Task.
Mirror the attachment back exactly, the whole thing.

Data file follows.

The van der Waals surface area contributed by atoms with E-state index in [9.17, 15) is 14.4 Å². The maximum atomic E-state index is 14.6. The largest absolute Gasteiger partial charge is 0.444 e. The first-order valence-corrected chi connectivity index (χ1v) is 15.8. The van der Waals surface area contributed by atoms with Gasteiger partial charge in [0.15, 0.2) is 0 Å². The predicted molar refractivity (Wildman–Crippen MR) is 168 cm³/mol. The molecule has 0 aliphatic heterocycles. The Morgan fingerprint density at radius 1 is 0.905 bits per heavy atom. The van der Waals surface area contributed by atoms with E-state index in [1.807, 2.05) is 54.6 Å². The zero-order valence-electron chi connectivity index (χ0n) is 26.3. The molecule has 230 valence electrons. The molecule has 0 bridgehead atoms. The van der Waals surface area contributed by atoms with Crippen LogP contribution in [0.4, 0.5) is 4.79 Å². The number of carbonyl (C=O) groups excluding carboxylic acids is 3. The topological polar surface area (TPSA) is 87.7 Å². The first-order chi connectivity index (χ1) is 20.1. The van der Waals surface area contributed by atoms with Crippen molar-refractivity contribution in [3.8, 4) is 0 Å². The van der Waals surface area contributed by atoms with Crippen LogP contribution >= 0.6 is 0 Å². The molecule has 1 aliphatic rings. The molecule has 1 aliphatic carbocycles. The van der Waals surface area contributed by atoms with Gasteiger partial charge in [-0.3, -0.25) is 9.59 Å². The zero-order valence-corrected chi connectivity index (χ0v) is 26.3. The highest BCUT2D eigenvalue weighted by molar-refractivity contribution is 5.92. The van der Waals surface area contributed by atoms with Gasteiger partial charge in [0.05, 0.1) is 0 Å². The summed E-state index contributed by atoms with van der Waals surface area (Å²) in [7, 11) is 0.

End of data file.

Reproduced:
The van der Waals surface area contributed by atoms with E-state index in [9.17, 15) is 14.4 Å². The maximum atomic E-state index is 14.6. The largest absolute Gasteiger partial charge is 0.444 e. The first-order valence-corrected chi connectivity index (χ1v) is 15.8. The van der Waals surface area contributed by atoms with Gasteiger partial charge in [0.15, 0.2) is 0 Å². The predicted molar refractivity (Wildman–Crippen MR) is 168 cm³/mol. The molecule has 0 aliphatic heterocycles. The Morgan fingerprint density at radius 1 is 0.905 bits per heavy atom. The van der Waals surface area contributed by atoms with E-state index in [1.807, 2.05) is 54.6 Å². The zero-order valence-electron chi connectivity index (χ0n) is 26.3. The molecule has 230 valence electrons. The molecule has 0 bridgehead atoms. The van der Waals surface area contributed by atoms with Crippen LogP contribution in [0.4, 0.5) is 4.79 Å². The number of carbonyl (C=O) groups excluding carboxylic acids is 3. The topological polar surface area (TPSA) is 87.7 Å². The first-order chi connectivity index (χ1) is 20.1. The van der Waals surface area contributed by atoms with Crippen molar-refractivity contribution in [3.8, 4) is 0 Å². The van der Waals surface area contributed by atoms with Crippen LogP contribution >= 0.6 is 0 Å². The molecule has 1 aliphatic rings. The molecule has 1 aliphatic carbocycles. The van der Waals surface area contributed by atoms with Gasteiger partial charge in [-0.3, -0.25) is 9.59 Å². The zero-order valence-corrected chi connectivity index (χ0v) is 26.3. The highest BCUT2D eigenvalue weighted by molar-refractivity contribution is 5.92. The van der Waals surface area contributed by atoms with Gasteiger partial charge in [0.05, 0.1) is 0 Å². The summed E-state index contributed by atoms with van der Waals surface area (Å²) in [7, 11) is 0.